- Link: Amazon
- Length: 243
- Difficulty: Easy-Popular
- Topic: Hermeneutics
- Audience: Mainstream Christians
I like Pete, he has a good sense of humour and is a sincere Christian. It’s also clear he interacts with the most recent old testament scholarship, archaeological evidence and is attempting to create a fusion with a robust biblical faith.
He has also identified himself as a ‘troublemaker’ (p139). This book combines all these above elements into one.
- Chapter 1— I’ll Take Door Number Three
- Chapter 2— God Did What?!
- Chapter 3— God Likes Stories
- Chapter 4— Why Doesn’t God Make Up His Mind?
- Chapter 5— Jesus Is Bigger Than the Bible
- Chapter 6— No One Saw This Coming
- Chapter 7— The Bible, Just as It Is
In chapter one, Pete introduces his book describing a predicament some are in about biblical interpretation. The rules of interpretation forced on the bible make it impossible to be read faithfully and correctly. The primary rule he takes aim at is the assumption the bible’s narratives and in particular some Old Testament narratives reflect historical fact. He gives his own testimony and rationale for how he came to where he is now.
I live in Australia. I’m an Australian. In don’t live in the American evangelical context that may well be continually engaged in debates over creation, evolution, inerrancy and old testament interpretation. I may well be ignorant, but I didn’t think this was as much a problem as Pete suggests.
I’m sure Pete could have chosen a number of topics to make his point. In chapter two he considers Israel’s invasion of the promised land and common justifications for it. He argues the authors of these accounts did not write them to communicate historical fact. He demonstrates the narratives were written a long time ago with certain aims in mind different from what some assume today. The scriptural accounts stem from the immature faith and worldview of its authors. A tribal worldview set in the context where different cultures had different gods in competition.
In chapters three and four Pete addresses a variety of issues on the same theme of historical accuracy and author’s intent. He considers a variety of topics including:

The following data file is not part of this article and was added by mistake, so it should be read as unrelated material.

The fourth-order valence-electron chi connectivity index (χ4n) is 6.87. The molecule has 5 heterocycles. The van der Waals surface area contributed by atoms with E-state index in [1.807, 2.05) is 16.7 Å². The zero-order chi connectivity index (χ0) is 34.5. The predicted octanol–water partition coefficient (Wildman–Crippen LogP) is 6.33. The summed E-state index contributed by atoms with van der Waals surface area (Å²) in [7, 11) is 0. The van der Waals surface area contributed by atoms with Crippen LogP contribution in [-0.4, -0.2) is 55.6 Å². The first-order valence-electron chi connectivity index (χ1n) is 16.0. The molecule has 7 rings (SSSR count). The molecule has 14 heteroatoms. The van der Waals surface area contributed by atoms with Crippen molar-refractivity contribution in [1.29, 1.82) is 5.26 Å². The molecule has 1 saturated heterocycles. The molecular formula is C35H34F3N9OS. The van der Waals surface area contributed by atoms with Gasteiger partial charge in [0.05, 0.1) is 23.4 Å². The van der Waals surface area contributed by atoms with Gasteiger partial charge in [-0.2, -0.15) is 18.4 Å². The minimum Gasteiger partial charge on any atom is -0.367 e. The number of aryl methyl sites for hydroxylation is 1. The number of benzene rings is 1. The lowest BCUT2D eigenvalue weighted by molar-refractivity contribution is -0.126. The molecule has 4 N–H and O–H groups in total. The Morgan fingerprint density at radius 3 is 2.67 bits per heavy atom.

- the varying gospel accounts,
- the different stories of Israel in 1 and 2 Kings and Chronicles,
- the Genesis story with Adam and Eve in the garden,
- the exodus from Egypt,
- various scriptures which suggest more god’s exist than the God of Israel.
- depictions of God which make him look like a regular person, and
- the evolving law of Moses.
I stand in agreement with Pete’s argument the scriptures were written from an ancient world-view with certain aims in mind. However, his arguments could lead some to think there is no historical truth behind Israel’s story whatsoever. NT Wright proposes a theory for discovering history behind coloured perspectives in New Testament and the People of God (p88-109, Wright, N.T., 1992. The New Testament and the People of God, London: Society for Promoting Christian Knowledge). I feel Pete should have made similar comments as well. But he didn’t. I suspect his reading list at the end of the book might address these issues.
One well known rule of biblical interpretation is called the analogy of faith. Basically when two biblical texts seem to contradict, the reader should interpret them both in such a way that they agree. Sometimes I felt Pete seemed to give no effort to harmonising the texts he considers, opting for contradiction instead. But, we all tend to interpret the same bible differently anyhow.
Chapters five and six I enjoyed most. Pete looks at Jesus and the way he creatively interpreted the old testament scriptures. He argues Jesus is adopting the regular style of Jewish interpretation in the first century. Pete does this to contrast Jesus’ method of interpretation with the way many today believe the bible should be interpreted. He argues if Jesus attended bible college (seminary) he would get a Fail grade.
Like Jesus, the apostles interpret the old testament in different ways than we do today. They interpret all scripture in the light of Jesus. They argue all scripture points to him and sometimes rip the OT texts out of context to do so.
Pete then discusses Paul. Paul believed Jesus drew all nations to himself and this was prophesied in the OT and in the law of Moses. Pete is quite sympathetic to the New Perspective on Paul.
In the last chapter, chapter seven, Pete gives a concluding summary of the book. He also gives some comments and directions about how the bible reflects the maturing faith of the people of God and encourages his readers in the same walk of faith. Lastly he gives a reading list for further reading.
The book gives a good and readable overview of the problems associated with naive uneducated biblical interpretation.
I’d recommend the book to people struggling with various issues on the historical nature of the bible. If they read this book it would give them a helpful direction to go in support a robust faith. I’d also recommend they read further from his reading list.
But for those who are not struggling with the bible as he fears. I would only recommend it if they want to learn more. The book may open up a can of worms for some, and for that reason I would caution people before reading it.
Copyright © Joshua Washington and thescripturesays, 2015. All Rights Reserved.